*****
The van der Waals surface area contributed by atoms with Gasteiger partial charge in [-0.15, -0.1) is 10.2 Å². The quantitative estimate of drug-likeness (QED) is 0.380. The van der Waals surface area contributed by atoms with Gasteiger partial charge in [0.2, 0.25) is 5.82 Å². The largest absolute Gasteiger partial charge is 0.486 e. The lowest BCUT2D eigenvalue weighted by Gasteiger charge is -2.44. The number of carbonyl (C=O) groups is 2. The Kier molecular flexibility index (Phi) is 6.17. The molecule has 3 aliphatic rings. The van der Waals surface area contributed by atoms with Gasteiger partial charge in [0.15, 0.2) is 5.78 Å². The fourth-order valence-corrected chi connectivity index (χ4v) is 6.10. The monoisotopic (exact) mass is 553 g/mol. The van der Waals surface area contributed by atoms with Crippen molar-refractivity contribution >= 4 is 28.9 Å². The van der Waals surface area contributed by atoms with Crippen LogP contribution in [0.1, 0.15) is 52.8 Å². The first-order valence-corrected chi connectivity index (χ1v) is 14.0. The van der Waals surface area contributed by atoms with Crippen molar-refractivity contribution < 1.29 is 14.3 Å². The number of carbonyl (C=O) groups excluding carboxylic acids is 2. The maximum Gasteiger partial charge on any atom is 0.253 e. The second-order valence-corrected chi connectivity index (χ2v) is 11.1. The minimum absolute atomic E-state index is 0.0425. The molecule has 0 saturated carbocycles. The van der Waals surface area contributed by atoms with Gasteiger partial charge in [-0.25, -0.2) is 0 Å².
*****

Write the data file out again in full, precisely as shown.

The van der Waals surface area contributed by atoms with Gasteiger partial charge in [-0.15, -0.1) is 10.2 Å². The quantitative estimate of drug-likeness (QED) is 0.380. The van der Waals surface area contributed by atoms with Gasteiger partial charge in [0.2, 0.25) is 5.82 Å². The largest absolute Gasteiger partial charge is 0.486 e. The lowest BCUT2D eigenvalue weighted by Gasteiger charge is -2.44. The number of carbonyl (C=O) groups is 2. The Kier molecular flexibility index (Phi) is 6.17. The molecule has 3 aliphatic rings. The van der Waals surface area contributed by atoms with Gasteiger partial charge in [0.15, 0.2) is 5.78 Å². The fourth-order valence-corrected chi connectivity index (χ4v) is 6.10. The monoisotopic (exact) mass is 553 g/mol. The van der Waals surface area contributed by atoms with Crippen molar-refractivity contribution >= 4 is 28.9 Å². The van der Waals surface area contributed by atoms with Crippen LogP contribution in [0.1, 0.15) is 52.8 Å². The first-order valence-corrected chi connectivity index (χ1v) is 14.0. The van der Waals surface area contributed by atoms with Crippen molar-refractivity contribution < 1.29 is 14.3 Å². The number of carbonyl (C=O) groups excluding carboxylic acids is 2. The maximum Gasteiger partial charge on any atom is 0.253 e. The second-order valence-corrected chi connectivity index (χ2v) is 11.1. The minimum absolute atomic E-state index is 0.0425. The molecule has 0 saturated carbocycles. The van der Waals surface area contributed by atoms with Gasteiger partial charge in [-0.25, -0.2) is 0 Å².